Friday, July 29, 2005

2003 EL61 Precovery!

In the world of exploration and discovery, the practice of mounting expeditions to faraway locales is an established tradition. That same tradition applies also in the realm of astronomy, where most assets are directed at distant regions. Witness images such as this, titled Hubble Reveals the Heart of the Whirlpool Galaxy:

2001-10-a-web.jpg (Image Credit: NASA and The Hubble Heritage Team (STScI/AURA))

Astronomers recently announced the discovery of a planet orbiting the star Gliese 876, closer to home, but still about 15 light-years distant.
gliese876_dss_1.jpg (Credit and Copyright: Digitized Sky Survey )

Explorers and adventurers frequently overlook exciting discoveries in their own back yards. Astronomers do also, with eyes and instruments focused on distant regions. But not always...

[...] Jose-Luis Ortiz, an astronomer at the Sierra Nevada Observatory in Spain, and colleagues discovered the object when they re-analysed observations they had made in 2003. Then, they scoured older archives and found the object in images dating back to 1955.

Based on these so-called "precoveries", they calculated the object's orbit and sent urgent emails asking people around the globe to observe the new find.

Amateur observers Salvador Sanchez, Reiner Stoss, and Jaime Nomen found it on Thursday using a 30-centimetre telescope in Mallorca, Spain. "I am not going to sleep tonight," said Stoss, a mechanical engineering student in Darmstadt, Germany. "To find an object bigger than Pluto - it's like the X Prize," he said, referring to the $10 million prize for private spaceflight won in 2004.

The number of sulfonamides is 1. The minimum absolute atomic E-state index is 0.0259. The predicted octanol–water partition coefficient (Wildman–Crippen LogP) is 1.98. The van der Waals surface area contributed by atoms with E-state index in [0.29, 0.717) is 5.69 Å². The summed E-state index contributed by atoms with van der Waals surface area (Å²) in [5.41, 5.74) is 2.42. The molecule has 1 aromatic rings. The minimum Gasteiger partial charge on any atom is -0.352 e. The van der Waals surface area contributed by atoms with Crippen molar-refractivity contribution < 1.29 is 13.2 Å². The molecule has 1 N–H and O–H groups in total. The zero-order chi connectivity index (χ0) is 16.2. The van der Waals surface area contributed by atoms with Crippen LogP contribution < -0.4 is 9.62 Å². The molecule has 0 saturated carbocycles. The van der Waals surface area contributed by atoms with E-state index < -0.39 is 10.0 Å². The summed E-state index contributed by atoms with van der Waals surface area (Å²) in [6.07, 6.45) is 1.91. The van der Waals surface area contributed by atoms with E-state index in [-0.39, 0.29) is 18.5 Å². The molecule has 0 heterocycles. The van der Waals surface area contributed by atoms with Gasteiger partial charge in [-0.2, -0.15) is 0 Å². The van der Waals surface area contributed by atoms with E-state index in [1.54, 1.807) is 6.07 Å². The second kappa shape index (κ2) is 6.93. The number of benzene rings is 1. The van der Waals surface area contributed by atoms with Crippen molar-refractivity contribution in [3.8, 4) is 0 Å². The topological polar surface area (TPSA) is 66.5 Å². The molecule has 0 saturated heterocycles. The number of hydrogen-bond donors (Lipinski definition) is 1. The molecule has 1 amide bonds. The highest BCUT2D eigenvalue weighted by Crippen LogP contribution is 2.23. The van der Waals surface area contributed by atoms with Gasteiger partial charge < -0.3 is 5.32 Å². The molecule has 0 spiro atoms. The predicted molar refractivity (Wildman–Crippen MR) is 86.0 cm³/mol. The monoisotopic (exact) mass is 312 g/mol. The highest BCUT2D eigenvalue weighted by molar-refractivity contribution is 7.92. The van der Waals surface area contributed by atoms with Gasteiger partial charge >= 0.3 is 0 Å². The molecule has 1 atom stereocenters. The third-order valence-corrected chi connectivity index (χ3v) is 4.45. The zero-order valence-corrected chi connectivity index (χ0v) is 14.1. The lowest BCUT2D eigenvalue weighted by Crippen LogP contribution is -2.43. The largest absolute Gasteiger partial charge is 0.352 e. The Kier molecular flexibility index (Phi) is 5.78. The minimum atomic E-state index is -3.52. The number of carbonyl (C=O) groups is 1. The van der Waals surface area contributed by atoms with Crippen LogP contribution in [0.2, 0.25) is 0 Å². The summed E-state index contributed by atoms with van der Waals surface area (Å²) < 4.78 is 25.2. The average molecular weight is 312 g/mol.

The observations were then verified by the International Astronomical Union's Minor Planet Center (MPC) in Cambridge, Massachusetts, US, which designated the object 2003 EL61. [...]
2003EL61.gif(Image credit: Consejo Superior de Investigaciones Científicas
Instituto de Astrofísica de Andalucía

This follows the discovery of other bodies in the same region.
[...] On 15 March 2004, astronomers from Caltech, Gemini Observatory, and Yale University announced the discovery of the coldest, most distant object known to orbit the sun. The object was found at a distance 90 times greater than that from the sun to the earth -- about 3 times further than Pluto, the most distant known planet. [...]
This discovery has been named Sedena. Prior to that was the precovery of Quaoar. There is still much debate as to what exactly constitutes a planet (as an exercise, enter define: planet in a Google search and scan the definitions), and the status of these three has not been determined.

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